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Hike to the Chimney
BIG BEND NATIONAL PARK
The Rio Grande River comes down out of Colorado, heads south through New Mexico, and passes through El Paso Texas where it now becomes the border between the United States and Mexico. The river flows 1254 miles in a southeast direction toward the Gulf of Mexico, but before getting there, it turns to the North East, creating a momentary bend in the river; this Is Big Bend National Park. The mountains in this park are a continuation of a mountain range in Mexico that will continue into the US through Guadalupe National Park and New Mexico. The highest point in this park is Emory Peak, at 7800 feet. This park is probably one of the remotest parks in the contiguous United States. Despite being in the middle of nowhere, it has a lot to offer in hiking, camping, and general sightseeing.
The Chimney Trail is a 7-mile trail that spans from the Ross Maxwell Scenic Road to Maverick Road to the west. This Guide will cover the 2.5-mile trail from the Ross Maxwell Road to the rock Formation called the Chimney. The trailhead is signed at the parking area along Ross Maxwell road. The trail heads west across the desert to a rock outcrop that is visible at the trailhead. The Chimney is an interesting rock outcrop that has been used by earlier inhabitants of the land and is evident by the petroglyphs left by them. There is a trail that makes a loop along these rock outcrops that is worth taking. This is an easy walking trail with a fun destination, fun for children and adults who still think they're kids.
The Chimney trail starts along the Ross Maxwell Scenic Road at a signed trailhead with parking for about a half dozen cars. This trail is well defined and easy walking as it makes its way across the desert to the Chimney. To the south is Kit Mountain and will be visible the whole time. The Mule Ears are visible to the southeast along the beginning of this trail but will eventually become obscured by Kit Mountain. Nothing is exciting about the 2.5-mile hike to the Chimney; what can you say about creosote, mesquite, and ocotillo, 2.5 miles of them. Once at the rocky outcrop, there will be a rock formation to the south of the trail. This rock formation, I believe is the Chimney, shows evidence that earlier inhabitants lived here. There are grind holes and also at least one petroglyph in this area. As you enter these rock formations, to the north of the trail is a ridge of rock that is worth exploring. You will immediately notice an arch on the southern end of this ridge of rock. There is a trail all along the circumference of this rock outcrop. The Chimney Trail continues west to Maverick road, but it looks like 5 more miles of the same Creosote, mesquite Ocotillo, so we didn’t bother taking it. This is probably a good trail to do with a shuttle, so you don’t have to walk 14 miles through Creosote, mesquite, and ocotillo. This trail would best be done in late fall to early spring since it can get quite hot out in the desert.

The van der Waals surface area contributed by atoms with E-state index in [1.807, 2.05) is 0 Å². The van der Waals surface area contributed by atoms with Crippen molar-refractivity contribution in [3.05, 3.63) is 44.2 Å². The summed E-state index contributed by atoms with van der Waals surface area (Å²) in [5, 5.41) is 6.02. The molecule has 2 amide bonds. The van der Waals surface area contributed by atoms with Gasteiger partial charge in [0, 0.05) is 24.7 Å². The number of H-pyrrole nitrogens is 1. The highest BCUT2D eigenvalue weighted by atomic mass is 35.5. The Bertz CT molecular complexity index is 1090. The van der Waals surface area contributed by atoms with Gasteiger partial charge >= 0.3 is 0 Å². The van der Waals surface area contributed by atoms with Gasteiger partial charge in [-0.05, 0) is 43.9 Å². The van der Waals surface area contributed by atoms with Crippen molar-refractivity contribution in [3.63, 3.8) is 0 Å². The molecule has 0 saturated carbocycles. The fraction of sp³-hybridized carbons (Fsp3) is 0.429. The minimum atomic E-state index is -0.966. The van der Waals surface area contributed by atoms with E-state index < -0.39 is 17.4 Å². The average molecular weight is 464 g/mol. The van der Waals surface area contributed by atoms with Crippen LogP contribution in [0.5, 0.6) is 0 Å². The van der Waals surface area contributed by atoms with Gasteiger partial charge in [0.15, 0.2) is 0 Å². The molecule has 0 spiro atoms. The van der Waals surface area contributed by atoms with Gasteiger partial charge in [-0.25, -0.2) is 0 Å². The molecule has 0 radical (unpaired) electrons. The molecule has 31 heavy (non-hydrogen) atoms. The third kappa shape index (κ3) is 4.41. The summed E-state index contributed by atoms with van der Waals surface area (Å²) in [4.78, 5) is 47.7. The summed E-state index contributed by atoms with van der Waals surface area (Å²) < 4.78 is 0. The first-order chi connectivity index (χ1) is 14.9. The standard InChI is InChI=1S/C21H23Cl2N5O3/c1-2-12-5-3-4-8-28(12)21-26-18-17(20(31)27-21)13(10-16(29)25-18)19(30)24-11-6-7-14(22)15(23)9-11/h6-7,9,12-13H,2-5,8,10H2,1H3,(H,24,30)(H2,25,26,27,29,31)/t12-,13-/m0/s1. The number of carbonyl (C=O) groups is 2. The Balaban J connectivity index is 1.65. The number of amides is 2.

Check out the Official Route and Triplog.
This hike is listed as One-Way.
When hiking several trails on a single "hike", log it with a generic name that describes the hike. Then link the trails traveled, check out the example.